The term pellucid marginal corneal degeneration (PMD) is widely used in the ophthalmic profession to describe a characteristic topographic appearance. A topic of discussion is whether PMD is a variant of keratoconus (KCN) or whether it is a unique disease entity.1 One recognized definition of PMD is “(A) narrow band of corneal thinning, usually from four to eight o’clock, separated from the inferior limbus by an uninvolved area one to three millimeters in width,”2 (Figures 1 and 2). In PMD, the cornea protrudes above the area of thinning, and the cornea above the band of thinning is generally of normal thickness. The result of this particular manifestation of ectasia is a flattening in the vertical meridian accompanied by a high degree of against-the-rule corneal astigmatism.2 This unique anatomic presentation has also been referred to as a “beer belly” configuration.3,4
Unlike keratoconus, which usually stops progressing in the third or fourth decade of life, pellucid marginal degeneration is progressive throughout the patients’ lifetime and is non-inflammatory.5 Corneas are usually clear and without lipid deposition. With these considerations, it is evident that the clinical picture of PMD is indeed different from that of KCN.
FREQUENCY AND SIGNS OF PMD
Pellucid marginal degeneration appears to be a rare entity. Tummanapalli et al surveyed 1,113 patients who had corneal ectasias; they found that of these, only 3% had PMD while the remaining 97% had keratoconus.5 In another study that evaluated 40 eyes of 26 patients, only nine eyes had true PMD.1
While keratoconus seems to be more prevalent in men, there is apparently no difference between genders in PMD; in addition, the incidence is approximately equal.5 The age at diagnosis tends to be younger in keratoconus as well; patients who have keratoconus tend to be diagnosed in adolescence or in their early 20s (±12 years), while PMD seems to be much more elusive, with a mean age at discovery of 37 years of age (±14 years).5
As technology has changed, so has our ability to detect all of the various ectasias. In earlier years, a distorted retinoscopy reflex, usually referred to as a “scissors” reflex, caused suspicion of a corneal abnormality. With keratometry came mires that were difficult to focus clearly; they usually appeared “bent” and difficult to resolve. The next leap in technology brought topography utilizing a Placido disk system of reflection rings. The reflection was necessarily of the tear film and relied mainly on anterior curvature maps.2 Being a reflection-based system, this technology was limited to the anterior corneal surface. Placido disk imaging can lead to a misdiagnosis of PMD versus KCN based on a pattern resembling a “crab claw” or “kissing doves.” Such patterns indicate a severe steepening of the inferior cornea without regard to corneal thinning (Figure 3).6 The “crab claw” is a pattern that is seen frequently in keratoconus as well.1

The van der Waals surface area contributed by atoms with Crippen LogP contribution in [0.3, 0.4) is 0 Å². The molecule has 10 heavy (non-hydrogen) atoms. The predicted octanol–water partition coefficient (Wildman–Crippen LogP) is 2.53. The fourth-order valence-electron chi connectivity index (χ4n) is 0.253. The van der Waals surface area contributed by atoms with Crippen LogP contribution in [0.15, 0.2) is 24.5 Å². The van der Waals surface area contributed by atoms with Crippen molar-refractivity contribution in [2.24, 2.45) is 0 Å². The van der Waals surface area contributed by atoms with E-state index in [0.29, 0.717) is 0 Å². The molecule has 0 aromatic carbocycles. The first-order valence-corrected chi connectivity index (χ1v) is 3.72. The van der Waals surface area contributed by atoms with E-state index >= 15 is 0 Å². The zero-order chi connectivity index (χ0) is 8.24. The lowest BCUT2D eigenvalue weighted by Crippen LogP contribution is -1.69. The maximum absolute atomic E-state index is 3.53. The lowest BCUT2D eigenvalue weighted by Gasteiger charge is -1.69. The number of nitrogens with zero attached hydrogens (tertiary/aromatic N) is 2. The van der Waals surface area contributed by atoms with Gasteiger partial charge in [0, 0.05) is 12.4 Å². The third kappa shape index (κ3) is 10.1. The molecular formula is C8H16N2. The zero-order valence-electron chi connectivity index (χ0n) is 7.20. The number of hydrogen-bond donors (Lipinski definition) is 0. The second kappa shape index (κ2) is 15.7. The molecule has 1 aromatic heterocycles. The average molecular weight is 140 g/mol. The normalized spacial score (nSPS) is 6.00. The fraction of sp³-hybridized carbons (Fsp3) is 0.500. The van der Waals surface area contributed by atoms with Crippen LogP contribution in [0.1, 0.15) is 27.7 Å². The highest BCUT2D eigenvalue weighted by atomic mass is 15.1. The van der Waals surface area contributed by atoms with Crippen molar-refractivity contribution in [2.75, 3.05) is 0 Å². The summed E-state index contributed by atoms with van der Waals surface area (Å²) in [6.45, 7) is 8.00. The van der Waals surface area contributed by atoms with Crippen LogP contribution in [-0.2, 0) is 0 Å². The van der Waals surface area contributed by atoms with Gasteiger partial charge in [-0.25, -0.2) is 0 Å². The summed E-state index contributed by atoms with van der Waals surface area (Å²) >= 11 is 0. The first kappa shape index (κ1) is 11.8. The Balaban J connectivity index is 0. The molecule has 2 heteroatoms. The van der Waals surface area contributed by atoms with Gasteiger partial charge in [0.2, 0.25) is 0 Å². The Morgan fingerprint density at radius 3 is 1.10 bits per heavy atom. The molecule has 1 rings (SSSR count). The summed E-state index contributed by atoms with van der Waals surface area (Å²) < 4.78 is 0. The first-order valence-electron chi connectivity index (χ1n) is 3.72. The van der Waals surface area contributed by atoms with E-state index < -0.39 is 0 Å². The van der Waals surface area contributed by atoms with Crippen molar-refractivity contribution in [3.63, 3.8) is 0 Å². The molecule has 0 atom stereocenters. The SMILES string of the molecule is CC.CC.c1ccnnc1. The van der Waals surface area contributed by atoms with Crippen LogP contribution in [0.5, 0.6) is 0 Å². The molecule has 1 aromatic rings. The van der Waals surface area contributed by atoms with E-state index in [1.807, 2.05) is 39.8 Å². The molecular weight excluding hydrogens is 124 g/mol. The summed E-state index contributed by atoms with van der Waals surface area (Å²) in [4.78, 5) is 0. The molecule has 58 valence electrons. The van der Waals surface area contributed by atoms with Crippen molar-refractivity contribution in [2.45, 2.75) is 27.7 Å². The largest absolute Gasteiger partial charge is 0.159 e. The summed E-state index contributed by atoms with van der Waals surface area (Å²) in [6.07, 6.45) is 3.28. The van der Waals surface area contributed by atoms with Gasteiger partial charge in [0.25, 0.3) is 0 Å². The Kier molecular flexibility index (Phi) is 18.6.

You may wonder why the topographic pattern appears as a “crab claw.” This characteristic pattern is an artifact produced by a marked flattening of the vertical meridian. At the same time, there is an accompanying steepening of the inferior periphery that extends into the midperipheral oblique meridians. The resulting crab claw pattern is thus a product of the method and instrumentation and does not accurately portray the cornea’s true shape.1 We must keep in mind that corneal protrusion is more peripheral in PMD than in keratoconus.4,6
Inferior steepening or asymmetric curvature can appear in normal eyes when the measurement axis differs from the visual axis. As is stated in the Oculus Pentacam Interpretation Guide, 3rd Edition: “Curvature is a reference-based measure. An asymmetric curvature pattern can occur with a completely normal cornea when the apex, line-of-sight, and measurement axis does not line up. This is a normal variant and in itself not indicative of pathology.” In these instances, the display will show an inferior steepening with an asymmetric “bow tie” but will not have skewed axes and corneal thinning. Misdiagnoses lead to confusing and often inaccurate terms such as “form fruste,” “subclinical,” or “suspect.”
There are some topographic clues that will help in minimizing misdiagnosis of PMD:
- Keratoconus is more likely to have mixed or hyperopic astigmatism.1
- The spherical equivalent is usually more minus in PMD.1
- Note the amount of asphericity. The “Q” value (negative in normal) has a higher sensitivity and specificity compared to the usual “e” value.5 Positive “Q” values indicate an oblate profile.